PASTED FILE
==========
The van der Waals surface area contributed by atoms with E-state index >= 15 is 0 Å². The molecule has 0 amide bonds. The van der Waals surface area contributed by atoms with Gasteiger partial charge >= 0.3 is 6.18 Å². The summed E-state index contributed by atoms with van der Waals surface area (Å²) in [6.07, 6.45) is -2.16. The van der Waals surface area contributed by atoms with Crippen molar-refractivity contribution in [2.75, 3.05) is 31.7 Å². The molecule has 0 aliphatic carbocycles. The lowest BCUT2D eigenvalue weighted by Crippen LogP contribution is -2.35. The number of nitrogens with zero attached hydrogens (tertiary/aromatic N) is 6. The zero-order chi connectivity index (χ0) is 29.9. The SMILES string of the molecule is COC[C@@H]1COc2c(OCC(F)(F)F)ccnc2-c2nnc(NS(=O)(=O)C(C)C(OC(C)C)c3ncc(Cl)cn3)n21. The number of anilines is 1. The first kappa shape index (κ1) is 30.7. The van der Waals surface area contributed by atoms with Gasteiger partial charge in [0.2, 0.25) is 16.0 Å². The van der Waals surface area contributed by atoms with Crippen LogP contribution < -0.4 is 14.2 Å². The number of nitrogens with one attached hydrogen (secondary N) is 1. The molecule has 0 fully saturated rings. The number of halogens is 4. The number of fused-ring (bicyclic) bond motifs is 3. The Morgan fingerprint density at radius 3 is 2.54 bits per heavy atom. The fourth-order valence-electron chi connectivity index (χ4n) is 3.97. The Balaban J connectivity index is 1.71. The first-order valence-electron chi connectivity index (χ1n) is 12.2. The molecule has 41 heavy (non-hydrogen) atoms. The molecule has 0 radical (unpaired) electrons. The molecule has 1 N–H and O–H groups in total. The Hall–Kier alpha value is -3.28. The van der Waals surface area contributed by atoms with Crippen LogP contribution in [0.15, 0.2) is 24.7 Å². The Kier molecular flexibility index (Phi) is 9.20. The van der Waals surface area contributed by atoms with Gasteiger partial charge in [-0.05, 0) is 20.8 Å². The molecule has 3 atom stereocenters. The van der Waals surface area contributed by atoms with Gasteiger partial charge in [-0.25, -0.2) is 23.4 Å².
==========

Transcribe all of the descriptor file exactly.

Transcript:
The van der Waals surface area contributed by atoms with E-state index >= 15 is 0 Å². The molecule has 0 amide bonds. The van der Waals surface area contributed by atoms with Gasteiger partial charge >= 0.3 is 6.18 Å². The summed E-state index contributed by atoms with van der Waals surface area (Å²) in [6.07, 6.45) is -2.16. The van der Waals surface area contributed by atoms with Crippen molar-refractivity contribution in [2.75, 3.05) is 31.7 Å². The molecule has 0 aliphatic carbocycles. The lowest BCUT2D eigenvalue weighted by Crippen LogP contribution is -2.35. The number of nitrogens with zero attached hydrogens (tertiary/aromatic N) is 6. The zero-order chi connectivity index (χ0) is 29.9. The SMILES string of the molecule is COC[C@@H]1COc2c(OCC(F)(F)F)ccnc2-c2nnc(NS(=O)(=O)C(C)C(OC(C)C)c3ncc(Cl)cn3)n21. The number of anilines is 1. The first kappa shape index (κ1) is 30.7. The van der Waals surface area contributed by atoms with Gasteiger partial charge in [0.2, 0.25) is 16.0 Å². The van der Waals surface area contributed by atoms with Crippen LogP contribution < -0.4 is 14.2 Å². The number of nitrogens with one attached hydrogen (secondary N) is 1. The molecule has 0 fully saturated rings. The number of halogens is 4. The number of fused-ring (bicyclic) bond motifs is 3. The Morgan fingerprint density at radius 3 is 2.54 bits per heavy atom. The fourth-order valence-electron chi connectivity index (χ4n) is 3.97. The Balaban J connectivity index is 1.71. The first-order valence-electron chi connectivity index (χ1n) is 12.2. The molecule has 41 heavy (non-hydrogen) atoms. The molecule has 0 radical (unpaired) electrons. The molecule has 1 N–H and O–H groups in total. The Hall–Kier alpha value is -3.28. The van der Waals surface area contributed by atoms with Crippen LogP contribution in [0.15, 0.2) is 24.7 Å². The Kier molecular flexibility index (Phi) is 9.20. The van der Waals surface area contributed by atoms with Gasteiger partial charge in [-0.05, 0) is 20.8 Å². The molecule has 3 atom stereocenters. The van der Waals surface area contributed by atoms with Gasteiger partial charge in [-0.25, -0.2) is 23.4 Å².